No, the exact opposite is true. Hasner said the “biggest threat” is not a foreign government, but abuses of power within our own government. And we’re not facing a threat from a dictator, but from our crushing debt. In other words, FDR fought Hitler and the Nazis, and Americans today are fighting something entirely different, “not a foreign government,” “not a dictator.”
Maybe Adam Smith and Daniel Ruth need to go take an SAT prep course and brush up on their reading comprehension. When someone says “we are not fighting X, we are fighting Y,” that is not “comparing” X and Y! That is saying that X and Y are different. It’s really not that complicated.
[Cross-posted at Sunshine State Sarah]
I keep thinking/hoping, eventually journalists are going to wake up.
I’ve spent 30 years in the business, always cynical about its mission (the business is supposed to attract cynics), and waiting and wondering if good sense and logic will finally win out over the obvious politics.
A ray of hope.
Veteran journalists (many now retired) are starting to speak out about what they are seeing with today’s “journalists.”
“If you watch an Obama news conference, and watched a Bush news conference previous to that, where correspondents sit in their seats with their hands folded on their laps, [it's] as if they are in the room with a monarch and they have to wait to be recognized by the president,” says Sid Davis, the former NBC Washington bureau chief who covered nine presidents. “It looks like they are watching a funeral service at [Washington funeral firm] Joseph Gawler’s and it shouldn’t be that way.”
Gawler draws no distinction between Obama and Bush as far as news conferences go, but we’ll leave that one alone for now. At least Bush held news conferences. JFK held one every 16.4 days, every two weeks, twice a month (word it as you wish). And, I’m talking about the wide open, “anything goes” news conferences where any question can be asked–not the quickies where 2 people are hand-picked for their ability to fire fluff balls. “Excuse me, you, in the back, from Better Homes and Leftist Gardens.”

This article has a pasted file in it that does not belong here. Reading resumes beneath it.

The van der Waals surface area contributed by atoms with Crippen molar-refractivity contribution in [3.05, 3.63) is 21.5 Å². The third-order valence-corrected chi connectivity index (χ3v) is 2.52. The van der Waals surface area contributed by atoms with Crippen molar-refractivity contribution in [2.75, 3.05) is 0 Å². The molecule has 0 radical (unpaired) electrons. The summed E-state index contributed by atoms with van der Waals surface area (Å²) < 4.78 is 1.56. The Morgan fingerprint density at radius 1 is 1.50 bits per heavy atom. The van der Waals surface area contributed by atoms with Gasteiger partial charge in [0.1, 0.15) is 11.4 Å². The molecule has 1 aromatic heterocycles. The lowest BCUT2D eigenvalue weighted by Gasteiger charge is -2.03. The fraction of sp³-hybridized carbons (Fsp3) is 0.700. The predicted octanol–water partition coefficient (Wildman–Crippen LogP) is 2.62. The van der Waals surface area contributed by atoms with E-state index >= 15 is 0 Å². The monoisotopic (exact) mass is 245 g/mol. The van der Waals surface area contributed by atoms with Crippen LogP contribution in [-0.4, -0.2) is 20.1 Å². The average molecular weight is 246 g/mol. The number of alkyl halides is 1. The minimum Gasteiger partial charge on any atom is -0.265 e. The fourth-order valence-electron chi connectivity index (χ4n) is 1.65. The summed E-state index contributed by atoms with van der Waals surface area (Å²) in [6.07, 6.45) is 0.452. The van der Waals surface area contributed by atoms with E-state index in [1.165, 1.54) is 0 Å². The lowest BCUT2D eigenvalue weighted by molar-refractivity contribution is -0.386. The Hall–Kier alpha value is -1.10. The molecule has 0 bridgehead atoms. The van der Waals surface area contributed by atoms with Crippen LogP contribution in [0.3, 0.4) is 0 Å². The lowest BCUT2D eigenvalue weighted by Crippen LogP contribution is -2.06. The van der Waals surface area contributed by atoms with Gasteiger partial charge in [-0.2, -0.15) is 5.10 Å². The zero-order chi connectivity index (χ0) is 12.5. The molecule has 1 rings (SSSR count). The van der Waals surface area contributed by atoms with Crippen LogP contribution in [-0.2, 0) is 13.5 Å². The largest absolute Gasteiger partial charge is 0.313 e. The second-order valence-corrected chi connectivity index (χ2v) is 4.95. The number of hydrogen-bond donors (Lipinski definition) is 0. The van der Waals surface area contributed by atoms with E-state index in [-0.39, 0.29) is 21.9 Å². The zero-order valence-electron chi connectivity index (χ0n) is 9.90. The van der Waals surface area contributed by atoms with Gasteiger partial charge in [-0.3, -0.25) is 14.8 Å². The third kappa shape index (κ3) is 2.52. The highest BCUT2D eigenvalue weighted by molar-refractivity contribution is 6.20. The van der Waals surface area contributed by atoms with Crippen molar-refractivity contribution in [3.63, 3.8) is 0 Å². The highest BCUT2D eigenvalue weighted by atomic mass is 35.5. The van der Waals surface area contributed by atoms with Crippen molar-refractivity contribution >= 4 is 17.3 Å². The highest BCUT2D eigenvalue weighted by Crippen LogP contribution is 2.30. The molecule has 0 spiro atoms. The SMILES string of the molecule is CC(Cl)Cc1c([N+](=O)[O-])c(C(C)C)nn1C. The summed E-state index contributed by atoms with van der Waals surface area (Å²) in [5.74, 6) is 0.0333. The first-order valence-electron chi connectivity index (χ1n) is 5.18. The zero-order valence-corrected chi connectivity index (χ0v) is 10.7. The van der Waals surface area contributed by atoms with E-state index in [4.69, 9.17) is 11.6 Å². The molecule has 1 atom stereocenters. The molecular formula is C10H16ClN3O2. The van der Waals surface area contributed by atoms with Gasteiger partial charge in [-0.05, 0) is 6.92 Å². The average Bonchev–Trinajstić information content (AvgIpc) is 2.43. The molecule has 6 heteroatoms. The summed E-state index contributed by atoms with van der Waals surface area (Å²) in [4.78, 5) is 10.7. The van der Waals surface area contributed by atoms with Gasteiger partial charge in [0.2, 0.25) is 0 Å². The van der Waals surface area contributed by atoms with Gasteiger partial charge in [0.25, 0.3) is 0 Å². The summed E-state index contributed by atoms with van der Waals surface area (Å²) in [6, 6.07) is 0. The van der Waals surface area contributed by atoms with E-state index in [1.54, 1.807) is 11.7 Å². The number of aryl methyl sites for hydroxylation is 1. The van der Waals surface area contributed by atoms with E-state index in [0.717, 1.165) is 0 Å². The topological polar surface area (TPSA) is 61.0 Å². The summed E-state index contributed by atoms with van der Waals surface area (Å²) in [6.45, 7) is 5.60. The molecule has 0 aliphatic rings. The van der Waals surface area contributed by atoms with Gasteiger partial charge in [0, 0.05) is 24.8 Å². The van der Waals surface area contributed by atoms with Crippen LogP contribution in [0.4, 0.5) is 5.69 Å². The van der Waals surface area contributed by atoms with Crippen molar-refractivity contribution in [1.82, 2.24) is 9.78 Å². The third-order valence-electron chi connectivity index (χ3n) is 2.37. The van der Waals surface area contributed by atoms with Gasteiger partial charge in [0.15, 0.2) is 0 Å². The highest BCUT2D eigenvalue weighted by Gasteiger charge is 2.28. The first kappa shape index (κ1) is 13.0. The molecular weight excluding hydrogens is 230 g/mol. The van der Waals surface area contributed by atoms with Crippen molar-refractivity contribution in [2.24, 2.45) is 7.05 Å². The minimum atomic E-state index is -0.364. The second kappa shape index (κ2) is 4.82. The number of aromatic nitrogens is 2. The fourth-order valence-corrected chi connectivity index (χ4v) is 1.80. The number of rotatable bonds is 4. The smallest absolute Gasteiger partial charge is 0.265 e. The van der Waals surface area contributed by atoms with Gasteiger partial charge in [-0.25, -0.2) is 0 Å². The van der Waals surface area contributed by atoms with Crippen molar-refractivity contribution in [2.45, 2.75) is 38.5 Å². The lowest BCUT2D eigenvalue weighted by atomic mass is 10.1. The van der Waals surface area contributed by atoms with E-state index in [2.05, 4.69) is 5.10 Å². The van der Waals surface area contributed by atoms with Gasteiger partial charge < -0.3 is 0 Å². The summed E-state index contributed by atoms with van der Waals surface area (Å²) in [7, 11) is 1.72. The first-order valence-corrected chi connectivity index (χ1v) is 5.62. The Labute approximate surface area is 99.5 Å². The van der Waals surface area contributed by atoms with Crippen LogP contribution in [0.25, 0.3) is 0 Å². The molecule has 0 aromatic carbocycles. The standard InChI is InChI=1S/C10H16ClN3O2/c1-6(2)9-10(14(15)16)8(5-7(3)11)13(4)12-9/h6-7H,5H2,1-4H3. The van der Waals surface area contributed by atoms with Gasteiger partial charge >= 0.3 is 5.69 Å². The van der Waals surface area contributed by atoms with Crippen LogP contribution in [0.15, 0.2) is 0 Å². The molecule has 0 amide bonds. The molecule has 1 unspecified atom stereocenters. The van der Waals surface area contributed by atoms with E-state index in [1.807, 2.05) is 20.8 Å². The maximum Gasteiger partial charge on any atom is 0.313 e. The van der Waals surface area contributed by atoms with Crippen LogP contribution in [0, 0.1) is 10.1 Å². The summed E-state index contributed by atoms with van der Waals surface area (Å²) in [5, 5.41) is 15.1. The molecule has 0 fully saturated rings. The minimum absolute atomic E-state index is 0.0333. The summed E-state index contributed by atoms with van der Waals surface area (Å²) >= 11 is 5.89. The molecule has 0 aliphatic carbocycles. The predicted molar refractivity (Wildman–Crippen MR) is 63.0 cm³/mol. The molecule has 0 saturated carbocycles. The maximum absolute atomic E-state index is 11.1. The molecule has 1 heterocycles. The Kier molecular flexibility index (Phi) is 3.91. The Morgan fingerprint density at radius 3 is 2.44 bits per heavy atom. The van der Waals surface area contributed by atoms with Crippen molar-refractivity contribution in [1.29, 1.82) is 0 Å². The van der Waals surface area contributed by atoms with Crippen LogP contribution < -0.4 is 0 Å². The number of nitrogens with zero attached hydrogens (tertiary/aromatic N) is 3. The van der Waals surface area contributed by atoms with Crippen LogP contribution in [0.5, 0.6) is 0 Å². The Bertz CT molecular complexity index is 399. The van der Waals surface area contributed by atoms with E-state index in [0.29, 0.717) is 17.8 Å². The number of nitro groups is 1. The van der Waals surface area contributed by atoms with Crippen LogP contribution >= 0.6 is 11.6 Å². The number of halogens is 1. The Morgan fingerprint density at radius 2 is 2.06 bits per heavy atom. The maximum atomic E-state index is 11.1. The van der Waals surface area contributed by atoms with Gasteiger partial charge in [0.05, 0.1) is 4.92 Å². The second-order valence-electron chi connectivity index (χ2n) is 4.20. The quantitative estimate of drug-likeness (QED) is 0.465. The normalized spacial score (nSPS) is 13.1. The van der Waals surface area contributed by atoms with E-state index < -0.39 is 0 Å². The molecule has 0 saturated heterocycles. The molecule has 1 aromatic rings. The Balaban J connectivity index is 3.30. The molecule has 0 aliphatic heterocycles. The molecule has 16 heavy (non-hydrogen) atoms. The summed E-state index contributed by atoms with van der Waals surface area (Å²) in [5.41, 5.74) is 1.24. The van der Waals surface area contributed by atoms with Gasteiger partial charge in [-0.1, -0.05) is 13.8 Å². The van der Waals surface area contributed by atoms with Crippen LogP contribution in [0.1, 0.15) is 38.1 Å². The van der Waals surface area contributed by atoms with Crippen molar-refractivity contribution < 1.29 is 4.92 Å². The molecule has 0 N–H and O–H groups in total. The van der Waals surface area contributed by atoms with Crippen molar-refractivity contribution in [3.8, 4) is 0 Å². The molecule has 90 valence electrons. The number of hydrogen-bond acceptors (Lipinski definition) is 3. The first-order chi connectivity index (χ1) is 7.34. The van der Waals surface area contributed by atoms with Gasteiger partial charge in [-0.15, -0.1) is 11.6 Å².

Obama has played 10 times as many rounds of golf as he has held news conferences—so don’t say this job is just too tough and he’s too busy.
We are now just a week away from the special election in New York’s 26th District, and Syracuse-area blogger The Lonely Conservative reports:
The Tea Party Express showed up in the Rochester, NY area [Monday] to officially endorse Jane Corwin in the NY26 special election. They also denounced the fake Tea Party candidate Jack Davis.
State and local Tea Party activists joined with Amy Kremer of the Tea Party Express, who said: “Jack Davis is no more ‘Tea Party’ than Barack Obama. . . . Jack Davis is a phony who has run three times as a Democrat and has endorsed and supported Nancy Pelosi and Charlie Rangel.”
It is perhaps necessary to make mention of what should be obvious: The liberal media are trying to elect the Democrat, Kathy Hochul, by hyping Crazy Jack so that they can claim a Democrat win in NY-26 as a repudiation of the GOP’s conservative agenda. The New York Times: